Tuesday, January 24, 2012

Promise You Won't Tell?

Are you a snitch?

Are you now, or have you ever been, a rat, a stoolie, a fink, a squealer, a buttinsky or an intermeddler?

Has your treasonous tipsterism ever squawked up a Tsunami of Dopplering discontent?

I'm going to guess—uh, yeah, it probably has.

As my mentor and role model, Mike Brady, so eloquently offered to his lithping thtepdaughter Thindy:

Kids are notorious tattlers. They're highly motivated to tell on others because it quells the heat of their own misbehavior and exacts revenge on the offender.

The youngest of three children, I told on my sister for anything and everything. If she sang too loud or chewed with her mouth open, I filed an immediate grievance with management.

Sometimes she just looked at me weird.

My brother, six years my senior, rarely played with me, so when he did, I tightly monitored his behavior. One such occasion, while playing H-O-R-S-E in our backyard, he missed a shot.

"Dang it!" he bellowed.

Paydirt. I immediately jogged into the house where my parents sat reading the newspaper.

"Tom just said 'Dang it'." I stood proudly, waiting for the payoff, the moment my dad would fold the paper, rise from his chair, open the sliding glass door and cuss my brother out for swearing.

My mom spoke. "Saying 'Dang it' isn't swearing."

"Yeah it is. Mom, he said 'Dang it'."

"Right. That's not swearing."

I slinked back into the backyard to resume our game immediately after receiving my brother's punitive slap to the back of my head.

"You little nark. It's your shot."

Most of us outgrow our bent for routine tattling around junior high, when the snitch label assumes an ominous prison yard stigma. At that point, we could bear witness to hollowed out algebra books stuffed with weed and vodka, yet anything short of waterboarding won't get us to sing.

No one wants to get shanked by a dull number two pencil between the band room and woodshop.

Things tend to even out as we mature into adulthood. We're still not squealers, yet injustices no longer go unnoticed. The problem is, most of the stuff we'd love to report isn't reportable.

After all, to whom to we complain about the guy who pulls two newspapers out of the machine, or the kid who throws a Heath Bar wrapper on the sidewalk, or the car that barrels through a crosswalk, just missing an elderly woman?

So here's my question, and I'm really interested in your opinion: How do you feel about the ultimate nosey parker, Julian Assange, founder of WikiLeaks?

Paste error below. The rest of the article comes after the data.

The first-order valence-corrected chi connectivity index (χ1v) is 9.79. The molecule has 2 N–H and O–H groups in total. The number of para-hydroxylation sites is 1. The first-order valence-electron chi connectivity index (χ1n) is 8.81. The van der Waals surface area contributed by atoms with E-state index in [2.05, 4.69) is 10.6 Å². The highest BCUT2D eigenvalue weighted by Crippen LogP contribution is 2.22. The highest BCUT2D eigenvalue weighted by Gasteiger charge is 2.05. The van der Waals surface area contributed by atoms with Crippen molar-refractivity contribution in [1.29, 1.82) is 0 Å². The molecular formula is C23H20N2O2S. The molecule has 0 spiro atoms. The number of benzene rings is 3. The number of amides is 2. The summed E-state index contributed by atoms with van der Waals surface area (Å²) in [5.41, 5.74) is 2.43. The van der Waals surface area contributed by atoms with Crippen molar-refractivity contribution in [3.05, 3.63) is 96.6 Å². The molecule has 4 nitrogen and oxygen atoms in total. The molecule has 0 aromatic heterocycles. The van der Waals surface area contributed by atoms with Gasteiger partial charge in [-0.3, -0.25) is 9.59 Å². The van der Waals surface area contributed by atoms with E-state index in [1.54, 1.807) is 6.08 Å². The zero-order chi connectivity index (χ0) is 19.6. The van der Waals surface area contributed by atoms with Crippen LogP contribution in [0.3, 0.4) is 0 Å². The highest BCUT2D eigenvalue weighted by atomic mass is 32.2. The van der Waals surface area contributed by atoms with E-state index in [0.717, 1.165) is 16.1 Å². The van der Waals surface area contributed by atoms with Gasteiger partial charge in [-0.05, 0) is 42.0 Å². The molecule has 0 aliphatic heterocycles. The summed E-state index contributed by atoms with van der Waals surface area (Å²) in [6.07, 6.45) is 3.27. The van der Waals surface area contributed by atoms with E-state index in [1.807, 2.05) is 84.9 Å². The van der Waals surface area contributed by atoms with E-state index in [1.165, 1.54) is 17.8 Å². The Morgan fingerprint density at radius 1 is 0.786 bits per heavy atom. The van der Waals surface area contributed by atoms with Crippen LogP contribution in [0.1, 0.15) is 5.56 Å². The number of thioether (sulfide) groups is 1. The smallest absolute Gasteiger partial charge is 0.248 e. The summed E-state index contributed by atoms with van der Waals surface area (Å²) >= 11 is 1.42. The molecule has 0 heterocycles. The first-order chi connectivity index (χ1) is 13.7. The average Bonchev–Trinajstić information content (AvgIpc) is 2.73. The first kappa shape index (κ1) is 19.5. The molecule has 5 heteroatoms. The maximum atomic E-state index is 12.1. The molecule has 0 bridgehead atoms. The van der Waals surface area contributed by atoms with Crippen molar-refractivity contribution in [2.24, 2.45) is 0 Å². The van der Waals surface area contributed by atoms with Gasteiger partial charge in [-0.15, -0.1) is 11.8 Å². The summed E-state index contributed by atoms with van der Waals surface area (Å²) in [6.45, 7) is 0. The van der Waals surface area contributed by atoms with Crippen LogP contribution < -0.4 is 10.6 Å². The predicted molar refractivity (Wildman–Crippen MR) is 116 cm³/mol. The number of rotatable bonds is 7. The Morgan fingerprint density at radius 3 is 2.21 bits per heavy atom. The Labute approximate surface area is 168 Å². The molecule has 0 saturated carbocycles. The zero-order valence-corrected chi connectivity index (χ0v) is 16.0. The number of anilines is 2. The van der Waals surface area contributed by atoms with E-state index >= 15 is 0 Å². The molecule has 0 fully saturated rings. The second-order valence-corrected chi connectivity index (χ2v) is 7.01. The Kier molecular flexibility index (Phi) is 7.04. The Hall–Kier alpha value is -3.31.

Mr. Assange is currently under investigation for espionage by several national governments, including Iceland, Kenya and yes, the United States. His accusers have labeled him a traitor for uncovering and publishing incriminating information, including a video showing the killing of several Iraqi civilians and journalists by a United States Army helicopter in 2010.

Convinced that the military industrial complex depends on an ignorant public to achieve its devious ends, Assange has launched an all-out assault on secrecy in the name of skulduggery.

In a recent Rolling Stone interview, he claims that the United States military possesses 4.3 million security clearances, a higher number than the entire population of New Zealand, yet a completely closed shadow society within a seemingly open American state.  

Should the American people be allowed access, even partially, to such a stockpile of information? Assange believes that yes, we absolutely should, that such large scale withholding has resulted in government censorship run amok and a serious threat to a democratic society.

His revelations have proven not so much subversive as embarrassing to free and oppressive regimes alike, and many credit WikiLeaks' disclosures with sparking the recent Arab Spring and Occupy Wall Street demonstrations.

Do we, the people, have a right to know what kind of covert casserole is baking in our own kitchen, or is Julian Assange nothing more than an opportunistic, treasonous gossip?

What do you think? I promise I won't tell.

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